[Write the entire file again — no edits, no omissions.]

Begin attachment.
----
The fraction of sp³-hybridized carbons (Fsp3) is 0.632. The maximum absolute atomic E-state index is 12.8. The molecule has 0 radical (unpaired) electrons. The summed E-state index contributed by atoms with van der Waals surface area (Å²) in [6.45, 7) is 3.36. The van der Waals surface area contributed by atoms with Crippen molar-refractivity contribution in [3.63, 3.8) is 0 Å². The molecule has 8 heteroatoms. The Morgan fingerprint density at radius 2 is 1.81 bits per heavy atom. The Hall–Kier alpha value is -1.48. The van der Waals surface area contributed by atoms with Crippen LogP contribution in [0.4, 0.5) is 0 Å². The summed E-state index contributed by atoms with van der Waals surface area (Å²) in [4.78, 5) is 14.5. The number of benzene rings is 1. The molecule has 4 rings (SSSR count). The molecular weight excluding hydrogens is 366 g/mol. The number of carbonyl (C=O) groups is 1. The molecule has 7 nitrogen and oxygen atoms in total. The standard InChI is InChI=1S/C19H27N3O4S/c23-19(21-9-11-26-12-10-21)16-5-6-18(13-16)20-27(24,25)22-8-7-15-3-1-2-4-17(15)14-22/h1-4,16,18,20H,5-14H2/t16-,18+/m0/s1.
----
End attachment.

The fraction of sp³-hybridized carbons (Fsp3) is 0.632. The maximum absolute atomic E-state index is 12.8. The molecule has 0 radical (unpaired) electrons. The summed E-state index contributed by atoms with van der Waals surface area (Å²) in [6.45, 7) is 3.36. The van der Waals surface area contributed by atoms with Crippen molar-refractivity contribution in [3.63, 3.8) is 0 Å². The molecule has 8 heteroatoms. The Morgan fingerprint density at radius 2 is 1.81 bits per heavy atom. The Hall–Kier alpha value is -1.48. The van der Waals surface area contributed by atoms with Crippen LogP contribution in [0.4, 0.5) is 0 Å². The summed E-state index contributed by atoms with van der Waals surface area (Å²) in [4.78, 5) is 14.5. The number of benzene rings is 1. The molecule has 4 rings (SSSR count). The molecular weight excluding hydrogens is 366 g/mol. The number of carbonyl (C=O) groups is 1. The molecule has 7 nitrogen and oxygen atoms in total. The standard InChI is InChI=1S/C19H27N3O4S/c23-19(21-9-11-26-12-10-21)16-5-6-18(13-16)20-27(24,25)22-8-7-15-3-1-2-4-17(15)14-22/h1-4,16,18,20H,5-14H2/t16-,18+/m0/s1.